Tonight, I admit I was headed for the nearest drive-thru, but the skies opened up and unloaded and I thought better of that idea from my cottage kitchen, cozy and dry.

I rummaged through the fridge and the pantry and found the makings of a quick, healthy, tasty dinner. Imagine that. Practicing what I preach. A well-stocked larder.

As always it seems, I had no recipe in mind-- just flying by the seat of my pants so to speak, so the sauce below is a very rugged, casual version of a classic arrabbiata sauce (just like the photos are very rugged, casual versions of my usual blog posts because real life.). Traditionally, garlic, onions, and mushrooms when using would all be sauteed in olive oil separately, removed, then returned to the sauce. Had my stomach not been so boisterously commanding sustenance, I might have done that. Instead, I tossed it all in together and cooked it low and slow while the spaghetti squash roasted in the oven. Here's how--

1 small spaghetti squash, halved lengthwise with seeds removed

1 26 ounce carton chopped tomatoes (I used Pomi brand)
3 cloves garlic, minced
1 teaspoon dried oregano
1 teaspoon crushed red pepper flakes
1 pint mushrooms, sliced (I used baby bellas, but certainly use your favorite)
1/2 cup dry red wine (I poured it straight from the bottle that I may or may not have already opened)
a knob of butter
salt to taste

Garnish: Parmigiano Reggiano cheese, grated


Preheat oven to 325 degrees. Place squash halves cut side down on a baking sheet. Roast for 30 minutes or until flesh easily yields to fork.

Meanwhile, add all of the sauce ingredients to a non-reactive saucepan. Cook over medium to medium-low heat (just barely a bubble), stirring occasionally, for about 30 minutes, or until mushrooms are tender. Correct seasonings.

If still warm to the touch, simply grab squash halves in a towel and scrape with a fork into a bowl. Top with sauce and garnish with Parmigiano Reggiano cheese.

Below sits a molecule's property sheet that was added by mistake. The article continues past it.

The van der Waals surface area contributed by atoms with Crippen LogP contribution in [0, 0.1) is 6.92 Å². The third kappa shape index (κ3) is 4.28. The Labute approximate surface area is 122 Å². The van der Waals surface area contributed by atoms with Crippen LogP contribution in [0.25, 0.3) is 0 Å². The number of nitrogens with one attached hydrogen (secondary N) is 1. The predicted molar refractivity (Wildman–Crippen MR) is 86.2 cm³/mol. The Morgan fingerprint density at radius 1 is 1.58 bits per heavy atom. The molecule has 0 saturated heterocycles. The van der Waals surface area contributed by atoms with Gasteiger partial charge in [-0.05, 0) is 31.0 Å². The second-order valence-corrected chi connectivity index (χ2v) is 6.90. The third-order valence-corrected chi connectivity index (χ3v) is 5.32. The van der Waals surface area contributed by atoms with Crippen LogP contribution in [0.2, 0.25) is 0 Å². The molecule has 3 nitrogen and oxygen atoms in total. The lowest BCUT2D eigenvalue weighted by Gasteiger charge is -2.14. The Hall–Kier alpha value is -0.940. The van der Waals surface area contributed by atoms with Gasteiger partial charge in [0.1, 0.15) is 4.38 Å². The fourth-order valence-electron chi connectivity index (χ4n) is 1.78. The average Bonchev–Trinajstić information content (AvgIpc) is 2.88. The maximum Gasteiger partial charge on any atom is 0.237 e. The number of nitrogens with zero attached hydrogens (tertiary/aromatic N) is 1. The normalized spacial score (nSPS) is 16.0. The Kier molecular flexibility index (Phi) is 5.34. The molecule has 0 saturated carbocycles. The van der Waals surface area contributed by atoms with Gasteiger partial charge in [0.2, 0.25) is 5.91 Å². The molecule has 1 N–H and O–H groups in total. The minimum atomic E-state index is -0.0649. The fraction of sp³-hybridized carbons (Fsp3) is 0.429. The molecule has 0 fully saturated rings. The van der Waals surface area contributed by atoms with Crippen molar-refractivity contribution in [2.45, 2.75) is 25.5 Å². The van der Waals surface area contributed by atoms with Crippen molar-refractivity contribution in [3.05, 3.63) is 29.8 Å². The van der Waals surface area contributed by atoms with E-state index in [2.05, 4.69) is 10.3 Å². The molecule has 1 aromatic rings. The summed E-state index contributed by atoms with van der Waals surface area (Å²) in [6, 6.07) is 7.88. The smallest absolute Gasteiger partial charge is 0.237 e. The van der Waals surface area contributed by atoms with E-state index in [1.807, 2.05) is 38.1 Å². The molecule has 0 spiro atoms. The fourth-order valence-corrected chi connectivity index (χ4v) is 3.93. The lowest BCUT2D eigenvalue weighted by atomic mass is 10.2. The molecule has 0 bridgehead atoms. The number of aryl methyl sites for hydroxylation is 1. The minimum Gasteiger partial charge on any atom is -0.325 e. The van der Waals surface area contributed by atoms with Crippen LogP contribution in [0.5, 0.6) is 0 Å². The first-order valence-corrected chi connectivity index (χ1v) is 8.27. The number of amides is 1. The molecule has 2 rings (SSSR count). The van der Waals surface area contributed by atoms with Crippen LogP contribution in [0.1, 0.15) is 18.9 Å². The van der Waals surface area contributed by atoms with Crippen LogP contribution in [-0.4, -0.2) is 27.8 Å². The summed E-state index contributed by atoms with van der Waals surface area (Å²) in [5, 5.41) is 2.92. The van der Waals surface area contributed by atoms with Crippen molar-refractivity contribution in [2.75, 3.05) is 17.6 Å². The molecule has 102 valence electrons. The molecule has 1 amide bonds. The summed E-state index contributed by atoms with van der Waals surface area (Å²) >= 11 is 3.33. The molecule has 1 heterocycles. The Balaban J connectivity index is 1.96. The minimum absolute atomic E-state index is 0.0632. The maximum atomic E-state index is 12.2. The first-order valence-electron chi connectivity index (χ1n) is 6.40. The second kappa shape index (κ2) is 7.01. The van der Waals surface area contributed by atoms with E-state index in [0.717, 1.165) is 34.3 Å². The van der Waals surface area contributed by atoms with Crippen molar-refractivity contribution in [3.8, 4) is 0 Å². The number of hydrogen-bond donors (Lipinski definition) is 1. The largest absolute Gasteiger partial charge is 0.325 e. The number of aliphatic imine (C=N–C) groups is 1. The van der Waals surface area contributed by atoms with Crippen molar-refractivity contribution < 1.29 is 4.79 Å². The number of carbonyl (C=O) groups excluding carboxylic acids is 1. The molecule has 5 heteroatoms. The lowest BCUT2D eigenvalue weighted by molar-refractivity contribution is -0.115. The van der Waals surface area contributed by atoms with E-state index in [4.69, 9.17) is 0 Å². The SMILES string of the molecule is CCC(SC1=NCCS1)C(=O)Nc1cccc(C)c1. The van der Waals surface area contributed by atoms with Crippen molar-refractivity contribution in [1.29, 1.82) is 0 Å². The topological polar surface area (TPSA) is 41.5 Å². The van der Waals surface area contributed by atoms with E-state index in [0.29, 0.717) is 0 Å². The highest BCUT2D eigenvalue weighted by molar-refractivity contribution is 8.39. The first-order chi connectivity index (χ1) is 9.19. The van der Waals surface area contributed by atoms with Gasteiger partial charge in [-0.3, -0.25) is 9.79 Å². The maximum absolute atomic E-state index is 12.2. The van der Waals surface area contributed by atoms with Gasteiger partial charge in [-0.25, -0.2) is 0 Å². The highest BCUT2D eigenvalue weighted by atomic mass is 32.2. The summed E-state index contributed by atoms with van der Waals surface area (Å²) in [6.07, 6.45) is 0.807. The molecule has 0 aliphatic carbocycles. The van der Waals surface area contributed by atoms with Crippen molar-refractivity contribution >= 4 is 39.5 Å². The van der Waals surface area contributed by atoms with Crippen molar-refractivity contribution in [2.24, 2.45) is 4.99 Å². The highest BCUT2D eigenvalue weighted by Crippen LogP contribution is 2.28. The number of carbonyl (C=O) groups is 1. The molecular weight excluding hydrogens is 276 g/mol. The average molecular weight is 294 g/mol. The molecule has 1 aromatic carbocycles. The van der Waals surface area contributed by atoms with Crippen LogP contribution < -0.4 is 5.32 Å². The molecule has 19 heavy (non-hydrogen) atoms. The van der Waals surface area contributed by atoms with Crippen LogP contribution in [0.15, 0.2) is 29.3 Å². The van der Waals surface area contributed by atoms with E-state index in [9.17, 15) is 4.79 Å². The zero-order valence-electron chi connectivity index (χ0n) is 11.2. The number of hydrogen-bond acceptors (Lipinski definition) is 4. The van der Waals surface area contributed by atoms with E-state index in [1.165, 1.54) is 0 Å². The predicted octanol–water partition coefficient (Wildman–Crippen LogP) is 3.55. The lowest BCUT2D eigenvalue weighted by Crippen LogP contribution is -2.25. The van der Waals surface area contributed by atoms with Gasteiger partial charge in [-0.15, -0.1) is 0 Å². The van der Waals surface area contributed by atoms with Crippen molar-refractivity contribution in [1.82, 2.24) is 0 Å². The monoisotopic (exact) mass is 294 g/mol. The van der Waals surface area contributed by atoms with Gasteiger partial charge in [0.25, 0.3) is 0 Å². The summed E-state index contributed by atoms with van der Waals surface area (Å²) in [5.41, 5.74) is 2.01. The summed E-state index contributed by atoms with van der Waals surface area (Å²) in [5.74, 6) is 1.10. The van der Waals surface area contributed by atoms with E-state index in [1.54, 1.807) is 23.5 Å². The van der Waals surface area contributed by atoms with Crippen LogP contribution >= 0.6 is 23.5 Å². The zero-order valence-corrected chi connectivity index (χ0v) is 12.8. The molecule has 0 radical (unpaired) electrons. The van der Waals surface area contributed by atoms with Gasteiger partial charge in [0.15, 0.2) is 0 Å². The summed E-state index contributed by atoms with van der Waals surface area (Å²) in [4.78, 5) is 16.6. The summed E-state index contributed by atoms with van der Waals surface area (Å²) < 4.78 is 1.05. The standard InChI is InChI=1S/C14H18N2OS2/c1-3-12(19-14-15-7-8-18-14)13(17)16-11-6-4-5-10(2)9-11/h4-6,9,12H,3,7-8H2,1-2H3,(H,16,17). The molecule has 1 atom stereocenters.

If you are vegan, skip the butter and the cheese.

So that right there is cooking for one. A larger squash would double the servings (and take longer to cook). I have leftover sauce. I'm going to toss in some sliced green olives tomorrow and a pinch of horseradish and bake a piece of halibut in it. I think that would be called a creole sauce. Or leftovers.

There. That's it. Quick Bites.

Classes & Events | January | Maggie Perkins

I am excited to add a new feature to Notes from Maggie's Farm-- an entire page devoted to Classes and Events. Below, find out what I'm up to in the month of January, then check back by clicking on the link in the navigation bar, above. You'll find featured monthly events, and my calendar, updated as classes and demos are added. Thank you for keeping up with all that's going on with Notes from Maggie's Farm. 

I appreciate your support!

Learn to Bake Bread!
Tickets & Info --->January 10, 2017
Tickets & Info --->January 24, 2017

Home Fermentation | Kimchi
Tickets & Info ---> January 12, 2017

Slimmed Down Southern | Eat Your Greens!
Info ---> January 28, 2017 (rescheduled due to weather)
Info ---> January 29, 2017 (rescheduled due to weather)

Beginning Breadmaking | Gluten-free Breads
Tickets & Info ---> January 17, 2017
Tickets & Info ---> January 31, 2017

Southern Comfort series | Gumbo Ya Ya: Chicken & Andouille
Tickets & Info ---> January 20, 2017

The Season's Best series
Info ---> January 21, 2017
Info ---> January 22, 2017

Southern Comfort series | Shrimp & Grits
Tickets & Info ---> January 26, 2017

In the Garden: January

UPDATE: This In the Garden, monthly guide for January, has been updated with new gardening tasks and scheduled plantings for 2017. Did you resolve to grow a bit of your own food or flower this year? Get growing and going with this post from the archives,  Preparing Your (New or Existing) Garden.

Though it's January-dreary and cold, cold, cold in most of the country, Spring, for many of us, is really just around the corner as far as gardening goes. Just as you get the last boxes of holiday decorations stashed away, it's time to prepare for the gardening year, ahead.